In the end, the idea of selling a small, seven-acre land-locked city-owned parcel in the foothills above Arastradero Preserve may have merit. The parcel is almost completely surrounded by private land, is inaccessible to the public and would presumably be required to permanently remain undeveloped as a condition of the sale. It could bring the city some welcome revenue without any obvious negative impacts.
But, alas, it's not that simple.
For one, there has been no policy discussion, at least in open session where the law requires it must occur, about whether or why the city should even consider selling this parcel. Yet for unexplained reasons, city staff is already negotiating the terms and price of a sale in private meetings with the potential buyer, long-time Palo Altan and Stanford benefactor John Arrillaga, who owns the large foothills estate adjacent to the parcel under discussion.
Since the matter has only been discussed by the City Council in closed session, there is no way to determine how the idea of this land being sold even arose, or who authorized negotiations without first having a public discussion on the concept of or reasons for selling this property, located past the rear emergency access gate at the far end of the large meadow in Foothills Park.
But more troublesome is that these closed-door negotiations with Arrillaga are taking place at the same time the city staff is also negotiating with him over his ambitious proposal to build a huge office and theater complex next to the train station in downtown Palo Alto.
The office-theater complex, on which the city planning staff has been quietly working with Arrillaga for months, would require unprecedented zoning exceptions through the controversial planned community (PC) zoning process, in which a developer may exceed the normal zoning limits in exchange for providing important public benefits.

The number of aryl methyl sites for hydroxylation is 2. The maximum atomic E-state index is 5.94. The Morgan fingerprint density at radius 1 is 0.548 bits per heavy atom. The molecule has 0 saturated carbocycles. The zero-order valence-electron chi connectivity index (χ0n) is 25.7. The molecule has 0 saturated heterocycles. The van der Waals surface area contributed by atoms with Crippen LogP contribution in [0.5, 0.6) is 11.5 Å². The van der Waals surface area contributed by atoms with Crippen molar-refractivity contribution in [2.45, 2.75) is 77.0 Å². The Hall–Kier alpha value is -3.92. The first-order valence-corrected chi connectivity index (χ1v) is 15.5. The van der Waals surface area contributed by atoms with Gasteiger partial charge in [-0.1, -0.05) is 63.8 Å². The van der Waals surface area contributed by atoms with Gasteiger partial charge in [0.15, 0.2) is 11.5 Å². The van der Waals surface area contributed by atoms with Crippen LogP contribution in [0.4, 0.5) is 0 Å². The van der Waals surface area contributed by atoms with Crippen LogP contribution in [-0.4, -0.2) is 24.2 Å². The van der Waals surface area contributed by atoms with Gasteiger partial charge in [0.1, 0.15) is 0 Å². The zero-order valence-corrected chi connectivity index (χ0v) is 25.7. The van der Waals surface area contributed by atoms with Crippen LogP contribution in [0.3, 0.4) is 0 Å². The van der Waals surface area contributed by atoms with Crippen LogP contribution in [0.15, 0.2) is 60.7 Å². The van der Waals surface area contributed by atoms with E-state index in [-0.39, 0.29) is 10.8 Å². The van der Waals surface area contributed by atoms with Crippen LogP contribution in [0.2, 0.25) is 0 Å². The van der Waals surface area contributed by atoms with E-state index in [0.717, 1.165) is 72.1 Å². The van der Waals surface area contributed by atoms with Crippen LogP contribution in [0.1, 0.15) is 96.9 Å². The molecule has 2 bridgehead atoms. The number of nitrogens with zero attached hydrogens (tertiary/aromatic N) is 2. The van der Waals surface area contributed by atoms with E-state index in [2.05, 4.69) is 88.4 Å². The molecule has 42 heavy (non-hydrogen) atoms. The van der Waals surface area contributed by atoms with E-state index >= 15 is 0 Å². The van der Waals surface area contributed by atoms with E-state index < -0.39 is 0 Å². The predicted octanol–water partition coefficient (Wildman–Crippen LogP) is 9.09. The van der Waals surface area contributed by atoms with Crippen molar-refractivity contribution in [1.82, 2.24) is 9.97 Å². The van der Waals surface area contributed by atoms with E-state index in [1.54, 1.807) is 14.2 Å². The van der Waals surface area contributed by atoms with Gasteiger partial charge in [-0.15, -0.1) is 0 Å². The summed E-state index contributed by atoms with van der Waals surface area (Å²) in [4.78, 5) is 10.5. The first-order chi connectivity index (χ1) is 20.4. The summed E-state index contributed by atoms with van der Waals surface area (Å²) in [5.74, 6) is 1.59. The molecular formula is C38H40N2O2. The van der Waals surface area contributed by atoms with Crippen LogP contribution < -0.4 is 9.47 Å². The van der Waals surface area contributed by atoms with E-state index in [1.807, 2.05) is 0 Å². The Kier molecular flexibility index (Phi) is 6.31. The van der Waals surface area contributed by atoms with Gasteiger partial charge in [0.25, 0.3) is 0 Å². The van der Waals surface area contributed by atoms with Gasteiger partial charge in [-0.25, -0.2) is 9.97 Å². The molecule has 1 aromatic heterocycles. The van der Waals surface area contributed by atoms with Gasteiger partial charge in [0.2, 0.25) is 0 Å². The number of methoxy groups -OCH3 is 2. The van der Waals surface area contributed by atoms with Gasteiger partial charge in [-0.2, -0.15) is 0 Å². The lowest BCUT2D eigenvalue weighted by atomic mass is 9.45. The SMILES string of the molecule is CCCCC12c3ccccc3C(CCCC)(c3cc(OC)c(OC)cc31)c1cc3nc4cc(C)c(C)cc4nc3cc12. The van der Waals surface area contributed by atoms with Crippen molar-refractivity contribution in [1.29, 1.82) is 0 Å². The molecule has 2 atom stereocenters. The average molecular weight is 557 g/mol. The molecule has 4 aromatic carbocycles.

First disclosed in March, a refined plan calling for four office towers all in excess of the city's height limit was released last week and will be discussed Monday by the City Council.
Introducing the sale of the small foothills parcel into this process, whether coincidental in timing or somehow related to the office project, should have raised all kinds of red flags for both the council and staff. In the absence of any information, what is the public to think when one of the community's most wealthy and influential citizens is negotiating two different land deals with the city simultaneously?
It's possible that Arrillaga thought the office-theater project negotiations were a good time to achieve the purchase of the foothills parcel as a further buffer between his property and city open space. Or perhaps the idea wasn't his at all, and the city staff proposed it, getting needed revenue for a parcel that is almost as valuable to the city under private ownership as long as no development is permitted.
Or perhaps there is some other explanation as to why this is coming up now, at a critical time in the process of refining Arrillaga's office-theater project.
Whatever the explanation, there is a danger to both Arrillaga and the city to the lack of transparency. As we know from many previous PC projects, great public controversy is guaranteed when the city prepares to grant additional development rights in exchange for difficult-to-quantify public benefits. And the city has historically operated from a position of weakness in these negotiations because it lacks the economic expertise to properly evaluate and value the developer's profit from an up-zoning of property.
The proposed Arrillaga office complex, with some 260,000 square feet, is at once both exciting for its possibilities and overwhelming for its complexity and impacts on traffic flow and congestion. It also could be the largest act of philanthropy in the history of Palo Alto, since Arrillaga reportedly will donate the finished buildings to Stanford University and the theater shell to TheatreWorks, putting the issue of "profit" in a completely different context.
The stakes and debate will be quite intense as this ambitious proposal moves forward, and as often happens with PC projects, the city staff that negotiated the proposal can become advocates for it and lose its ability to provide the essential neutral advice to decision-makers and the community.
Transparency always helps to mitigate and counterbalance the danger of staff bias, which is why we're disappointed in the handling of the possible sale of the small foothills parcel.
There may be a bird in the hand for Palo Alto from John Arrillaga. Or it may be a fantasy overreach. Let's not jeopardize a good analysis, discussion and outcome by a lack of full disclosure.